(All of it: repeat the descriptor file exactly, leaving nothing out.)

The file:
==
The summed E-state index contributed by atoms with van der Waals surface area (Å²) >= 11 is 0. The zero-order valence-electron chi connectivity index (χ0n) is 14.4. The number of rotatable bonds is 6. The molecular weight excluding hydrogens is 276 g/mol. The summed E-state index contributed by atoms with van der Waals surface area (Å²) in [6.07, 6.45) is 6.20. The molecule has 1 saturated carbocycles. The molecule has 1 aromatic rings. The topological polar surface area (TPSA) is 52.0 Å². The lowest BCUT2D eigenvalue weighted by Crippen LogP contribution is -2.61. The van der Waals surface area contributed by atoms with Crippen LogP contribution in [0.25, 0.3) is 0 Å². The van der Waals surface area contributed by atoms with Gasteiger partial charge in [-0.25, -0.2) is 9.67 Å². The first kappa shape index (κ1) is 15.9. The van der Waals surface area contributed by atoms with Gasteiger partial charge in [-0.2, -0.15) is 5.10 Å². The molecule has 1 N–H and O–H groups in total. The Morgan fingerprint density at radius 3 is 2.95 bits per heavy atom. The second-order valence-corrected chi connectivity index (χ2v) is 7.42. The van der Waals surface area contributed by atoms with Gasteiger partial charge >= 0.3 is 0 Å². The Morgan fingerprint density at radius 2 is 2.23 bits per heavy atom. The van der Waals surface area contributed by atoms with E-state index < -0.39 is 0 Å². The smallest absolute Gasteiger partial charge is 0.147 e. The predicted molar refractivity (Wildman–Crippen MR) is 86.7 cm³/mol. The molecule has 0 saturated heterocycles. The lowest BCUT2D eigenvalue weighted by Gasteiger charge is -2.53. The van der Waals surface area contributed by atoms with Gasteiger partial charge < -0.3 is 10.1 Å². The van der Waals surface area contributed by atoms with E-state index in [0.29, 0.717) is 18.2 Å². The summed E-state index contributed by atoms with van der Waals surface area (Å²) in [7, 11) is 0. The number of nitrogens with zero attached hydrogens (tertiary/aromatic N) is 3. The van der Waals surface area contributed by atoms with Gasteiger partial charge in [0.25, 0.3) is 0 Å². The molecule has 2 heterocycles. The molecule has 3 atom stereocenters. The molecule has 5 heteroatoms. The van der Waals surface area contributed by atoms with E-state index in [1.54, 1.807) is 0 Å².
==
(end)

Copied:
The summed E-state index contributed by atoms with van der Waals surface area (Å²) >= 11 is 0. The zero-order valence-electron chi connectivity index (χ0n) is 14.4. The number of rotatable bonds is 6. The molecular weight excluding hydrogens is 276 g/mol. The summed E-state index contributed by atoms with van der Waals surface area (Å²) in [6.07, 6.45) is 6.20. The molecule has 1 saturated carbocycles. The molecule has 1 aromatic rings. The topological polar surface area (TPSA) is 52.0 Å². The lowest BCUT2D eigenvalue weighted by Crippen LogP contribution is -2.61. The van der Waals surface area contributed by atoms with Crippen LogP contribution in [0.25, 0.3) is 0 Å². The van der Waals surface area contributed by atoms with Gasteiger partial charge in [-0.25, -0.2) is 9.67 Å². The first kappa shape index (κ1) is 15.9. The van der Waals surface area contributed by atoms with Gasteiger partial charge in [-0.2, -0.15) is 5.10 Å². The molecule has 1 N–H and O–H groups in total. The Morgan fingerprint density at radius 3 is 2.95 bits per heavy atom. The second-order valence-corrected chi connectivity index (χ2v) is 7.42. The van der Waals surface area contributed by atoms with Gasteiger partial charge >= 0.3 is 0 Å². The Morgan fingerprint density at radius 2 is 2.23 bits per heavy atom. The van der Waals surface area contributed by atoms with E-state index < -0.39 is 0 Å². The smallest absolute Gasteiger partial charge is 0.147 e. The predicted molar refractivity (Wildman–Crippen MR) is 86.7 cm³/mol. The molecule has 0 saturated heterocycles. The lowest BCUT2D eigenvalue weighted by Gasteiger charge is -2.53. The van der Waals surface area contributed by atoms with Gasteiger partial charge < -0.3 is 10.1 Å². The van der Waals surface area contributed by atoms with E-state index in [0.29, 0.717) is 18.2 Å². The summed E-state index contributed by atoms with van der Waals surface area (Å²) in [7, 11) is 0. The number of nitrogens with zero attached hydrogens (tertiary/aromatic N) is 3. The van der Waals surface area contributed by atoms with Gasteiger partial charge in [0.25, 0.3) is 0 Å². The molecule has 2 heterocycles. The molecule has 3 atom stereocenters. The molecule has 5 heteroatoms. The van der Waals surface area contributed by atoms with E-state index in [1.54, 1.807) is 0 Å².